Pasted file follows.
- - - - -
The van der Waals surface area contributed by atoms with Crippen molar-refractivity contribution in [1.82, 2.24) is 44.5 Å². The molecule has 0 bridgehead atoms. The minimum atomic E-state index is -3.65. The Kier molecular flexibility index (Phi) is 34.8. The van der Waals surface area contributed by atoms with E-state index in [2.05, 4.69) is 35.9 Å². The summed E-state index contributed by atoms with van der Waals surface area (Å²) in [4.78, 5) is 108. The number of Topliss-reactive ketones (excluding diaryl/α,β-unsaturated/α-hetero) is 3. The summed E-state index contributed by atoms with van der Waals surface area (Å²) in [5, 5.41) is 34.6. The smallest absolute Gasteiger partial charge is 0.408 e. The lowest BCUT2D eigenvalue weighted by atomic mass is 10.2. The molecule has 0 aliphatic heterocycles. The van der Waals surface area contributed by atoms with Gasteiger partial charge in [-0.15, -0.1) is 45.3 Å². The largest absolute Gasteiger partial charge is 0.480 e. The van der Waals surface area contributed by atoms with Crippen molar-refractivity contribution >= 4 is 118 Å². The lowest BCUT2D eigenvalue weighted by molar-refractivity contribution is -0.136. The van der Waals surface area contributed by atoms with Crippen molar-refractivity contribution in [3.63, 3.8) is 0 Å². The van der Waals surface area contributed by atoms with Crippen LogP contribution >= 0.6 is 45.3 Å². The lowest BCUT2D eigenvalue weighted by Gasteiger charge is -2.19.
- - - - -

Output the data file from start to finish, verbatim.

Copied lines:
The van der Waals surface area contributed by atoms with Crippen molar-refractivity contribution in [1.82, 2.24) is 44.5 Å². The molecule has 0 bridgehead atoms. The minimum atomic E-state index is -3.65. The Kier molecular flexibility index (Phi) is 34.8. The van der Waals surface area contributed by atoms with E-state index in [2.05, 4.69) is 35.9 Å². The summed E-state index contributed by atoms with van der Waals surface area (Å²) in [4.78, 5) is 108. The number of Topliss-reactive ketones (excluding diaryl/α,β-unsaturated/α-hetero) is 3. The summed E-state index contributed by atoms with van der Waals surface area (Å²) in [5, 5.41) is 34.6. The smallest absolute Gasteiger partial charge is 0.408 e. The lowest BCUT2D eigenvalue weighted by atomic mass is 10.2. The molecule has 0 aliphatic heterocycles. The van der Waals surface area contributed by atoms with Gasteiger partial charge in [-0.15, -0.1) is 45.3 Å². The largest absolute Gasteiger partial charge is 0.480 e. The van der Waals surface area contributed by atoms with Crippen molar-refractivity contribution >= 4 is 118 Å². The lowest BCUT2D eigenvalue weighted by molar-refractivity contribution is -0.136. The van der Waals surface area contributed by atoms with Crippen molar-refractivity contribution in [3.63, 3.8) is 0 Å². The van der Waals surface area contributed by atoms with Crippen LogP contribution >= 0.6 is 45.3 Å². The lowest BCUT2D eigenvalue weighted by Gasteiger charge is -2.19.